Running a business can be exciting and a little intimidating. One of the most important elements of your business is its location. For some, it can take more than a single try to get it right, and often that means negotiating a commercial lease with a property owner rather than purchasing property. Not every business owner fully understands that negotiating the terms of a commercial lease can be much more complex than renting residential space. Working out the right deal for you business space will likely be one of the most important business deals you make, and getting the details right can sometimes make or break the overall success of your business. Here are some things to remember before embarking on the journey for your business's perfect location.
Not like renting a house or apartment
Residential leases tend to be very standardized; if you've rented one apartment or house, you probably have a good understanding of how it works because there is very little deviation from the standard form. Not so with commercial property. The leases tend to be longer, and can be up to 5-10 years, rents are much higher, as are security deposits, and there is a lot more negotiation necessary when it comes to making modifications to the property as your business needs change, how rent adjustments work, who pays for maintenance and limits on leasing other property in the building to competitors.
The good news is that as a business owner you have more power to negotiate what you want and need in order to give you the best chance of success in your business. The bad news is that once the negotiations are made, they are much harder to break. Having a business lawyer look over the terms with you can help you spot any sticking points that might not be in your best interests. It's important to make sure the lease and location will continue to serve the needs of your business at a price you can afford.
Critical things to watch for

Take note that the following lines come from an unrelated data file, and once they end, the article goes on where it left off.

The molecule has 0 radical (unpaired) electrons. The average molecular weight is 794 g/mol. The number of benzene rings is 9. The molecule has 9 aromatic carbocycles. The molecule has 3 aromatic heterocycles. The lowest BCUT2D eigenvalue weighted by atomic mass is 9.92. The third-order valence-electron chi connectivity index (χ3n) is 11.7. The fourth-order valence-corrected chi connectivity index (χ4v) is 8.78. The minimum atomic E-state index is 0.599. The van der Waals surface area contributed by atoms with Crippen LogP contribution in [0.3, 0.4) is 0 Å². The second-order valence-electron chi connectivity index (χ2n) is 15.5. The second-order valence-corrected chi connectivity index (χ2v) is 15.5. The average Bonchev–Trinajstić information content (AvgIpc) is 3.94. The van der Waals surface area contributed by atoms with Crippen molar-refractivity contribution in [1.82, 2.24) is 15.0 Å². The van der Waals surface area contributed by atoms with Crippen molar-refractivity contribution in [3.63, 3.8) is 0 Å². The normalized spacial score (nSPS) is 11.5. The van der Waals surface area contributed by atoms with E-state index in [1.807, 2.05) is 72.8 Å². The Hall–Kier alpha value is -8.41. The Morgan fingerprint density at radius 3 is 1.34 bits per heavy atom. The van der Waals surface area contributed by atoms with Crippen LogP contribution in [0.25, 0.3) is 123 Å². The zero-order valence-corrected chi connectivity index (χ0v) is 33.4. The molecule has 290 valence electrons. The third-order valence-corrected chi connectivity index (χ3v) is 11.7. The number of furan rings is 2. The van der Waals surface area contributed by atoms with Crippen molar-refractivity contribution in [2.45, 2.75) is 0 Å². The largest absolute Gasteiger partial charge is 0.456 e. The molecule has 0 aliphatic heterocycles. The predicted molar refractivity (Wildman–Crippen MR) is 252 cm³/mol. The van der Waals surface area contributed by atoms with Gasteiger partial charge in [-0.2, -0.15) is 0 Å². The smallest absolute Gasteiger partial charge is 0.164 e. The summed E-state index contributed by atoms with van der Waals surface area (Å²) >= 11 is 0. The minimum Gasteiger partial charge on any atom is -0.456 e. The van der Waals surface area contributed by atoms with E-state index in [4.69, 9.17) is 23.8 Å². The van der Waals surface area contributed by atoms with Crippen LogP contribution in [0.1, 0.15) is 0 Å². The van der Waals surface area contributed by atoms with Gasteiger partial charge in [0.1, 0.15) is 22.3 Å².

Once you sign a commercial lease, you've made the commitment, so it is important that it is one you can work with. You will need to know
- Is the lease a gross lease or net lease -- a gross lease includes insurance, property taxes and maintenance, a net lease will add those things on separately.
- What spaces are included in the rent-- include common halls and elevators
- How modifications to the space will be handled -- who pays for them, and whether increased value effects future rental terms
- Who is responsible for Americas with Disabilities Act (ADA) required modifications for public businesses or those who employ 15 people or more? These may include widening doorways, installing ramps or other adjustments.
- Who is responsible for general maintenance and repairs
- What types of signage is permitted?
- Is adjacent space available if you expand?
- What type of notice is required to break your lease, what penalties might you expect if you do?
With a commercial lease there is a lot at stake, including money, your livelihood and even your dreams. A poorly negotiated lease can break a business. Before getting into a new contract, be sure to get the legal and financial advice you need to make the right negotiations. Contact Bernstein & Feldman, P.A. at 410-216-4006 to speak to an attorney about your business and leasing needs.